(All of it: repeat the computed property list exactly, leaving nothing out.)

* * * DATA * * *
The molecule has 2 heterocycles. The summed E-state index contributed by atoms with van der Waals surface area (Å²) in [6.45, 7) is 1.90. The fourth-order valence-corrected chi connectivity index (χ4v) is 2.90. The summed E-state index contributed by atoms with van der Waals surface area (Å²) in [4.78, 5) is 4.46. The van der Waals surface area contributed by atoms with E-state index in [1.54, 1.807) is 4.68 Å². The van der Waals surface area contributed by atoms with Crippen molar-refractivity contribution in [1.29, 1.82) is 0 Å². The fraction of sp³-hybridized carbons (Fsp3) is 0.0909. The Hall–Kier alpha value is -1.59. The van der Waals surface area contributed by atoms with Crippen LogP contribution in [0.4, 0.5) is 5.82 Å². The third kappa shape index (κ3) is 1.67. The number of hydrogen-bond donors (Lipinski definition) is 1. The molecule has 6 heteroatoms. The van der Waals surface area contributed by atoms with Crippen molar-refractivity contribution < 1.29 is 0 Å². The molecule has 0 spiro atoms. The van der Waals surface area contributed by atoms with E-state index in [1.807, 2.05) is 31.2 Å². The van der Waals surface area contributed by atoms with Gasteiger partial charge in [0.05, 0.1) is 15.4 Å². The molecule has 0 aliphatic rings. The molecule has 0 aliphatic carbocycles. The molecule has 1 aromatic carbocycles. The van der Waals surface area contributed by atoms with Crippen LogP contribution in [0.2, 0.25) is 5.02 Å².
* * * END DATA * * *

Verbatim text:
The molecule has 2 heterocycles. The summed E-state index contributed by atoms with van der Waals surface area (Å²) in [6.45, 7) is 1.90. The fourth-order valence-corrected chi connectivity index (χ4v) is 2.90. The summed E-state index contributed by atoms with van der Waals surface area (Å²) in [4.78, 5) is 4.46. The van der Waals surface area contributed by atoms with E-state index in [1.54, 1.807) is 4.68 Å². The van der Waals surface area contributed by atoms with Crippen molar-refractivity contribution in [1.29, 1.82) is 0 Å². The fraction of sp³-hybridized carbons (Fsp3) is 0.0909. The Hall–Kier alpha value is -1.59. The van der Waals surface area contributed by atoms with Crippen LogP contribution in [0.4, 0.5) is 5.82 Å². The third kappa shape index (κ3) is 1.67. The number of hydrogen-bond donors (Lipinski definition) is 1. The molecule has 6 heteroatoms. The van der Waals surface area contributed by atoms with Crippen molar-refractivity contribution < 1.29 is 0 Å². The molecule has 0 spiro atoms. The van der Waals surface area contributed by atoms with E-state index in [1.807, 2.05) is 31.2 Å². The van der Waals surface area contributed by atoms with Gasteiger partial charge in [0.05, 0.1) is 15.4 Å². The molecule has 0 aliphatic rings. The molecule has 0 aliphatic carbocycles. The molecule has 1 aromatic carbocycles. The van der Waals surface area contributed by atoms with Crippen LogP contribution in [0.2, 0.25) is 5.02 Å².